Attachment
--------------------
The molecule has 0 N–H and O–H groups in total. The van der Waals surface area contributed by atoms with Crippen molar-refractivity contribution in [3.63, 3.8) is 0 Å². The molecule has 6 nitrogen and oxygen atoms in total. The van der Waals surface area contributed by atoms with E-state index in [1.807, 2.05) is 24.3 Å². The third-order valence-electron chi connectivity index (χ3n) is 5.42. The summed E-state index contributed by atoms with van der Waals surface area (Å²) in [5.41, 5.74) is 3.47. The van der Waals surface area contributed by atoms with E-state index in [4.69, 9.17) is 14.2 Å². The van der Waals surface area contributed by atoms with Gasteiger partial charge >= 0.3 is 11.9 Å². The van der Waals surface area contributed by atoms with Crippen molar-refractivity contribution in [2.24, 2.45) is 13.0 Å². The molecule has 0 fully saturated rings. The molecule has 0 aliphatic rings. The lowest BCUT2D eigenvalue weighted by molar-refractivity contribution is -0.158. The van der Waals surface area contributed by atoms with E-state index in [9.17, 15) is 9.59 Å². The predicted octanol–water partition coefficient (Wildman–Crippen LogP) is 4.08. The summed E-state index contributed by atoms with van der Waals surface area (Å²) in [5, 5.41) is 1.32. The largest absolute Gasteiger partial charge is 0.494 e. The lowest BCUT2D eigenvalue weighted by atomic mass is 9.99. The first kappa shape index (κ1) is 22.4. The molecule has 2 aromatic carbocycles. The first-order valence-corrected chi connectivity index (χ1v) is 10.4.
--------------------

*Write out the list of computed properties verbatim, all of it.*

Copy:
The molecule has 0 N–H and O–H groups in total. The van der Waals surface area contributed by atoms with Crippen molar-refractivity contribution in [3.63, 3.8) is 0 Å². The molecule has 6 nitrogen and oxygen atoms in total. The van der Waals surface area contributed by atoms with E-state index in [1.807, 2.05) is 24.3 Å². The third-order valence-electron chi connectivity index (χ3n) is 5.42. The summed E-state index contributed by atoms with van der Waals surface area (Å²) in [5.41, 5.74) is 3.47. The van der Waals surface area contributed by atoms with E-state index in [4.69, 9.17) is 14.2 Å². The van der Waals surface area contributed by atoms with Gasteiger partial charge >= 0.3 is 11.9 Å². The van der Waals surface area contributed by atoms with Crippen molar-refractivity contribution in [2.24, 2.45) is 13.0 Å². The molecule has 0 fully saturated rings. The molecule has 0 aliphatic rings. The lowest BCUT2D eigenvalue weighted by molar-refractivity contribution is -0.158. The van der Waals surface area contributed by atoms with E-state index in [9.17, 15) is 9.59 Å². The predicted octanol–water partition coefficient (Wildman–Crippen LogP) is 4.08. The summed E-state index contributed by atoms with van der Waals surface area (Å²) in [5, 5.41) is 1.32. The largest absolute Gasteiger partial charge is 0.494 e. The lowest BCUT2D eigenvalue weighted by atomic mass is 9.99. The first kappa shape index (κ1) is 22.4. The molecule has 2 aromatic carbocycles. The first-order valence-corrected chi connectivity index (χ1v) is 10.4.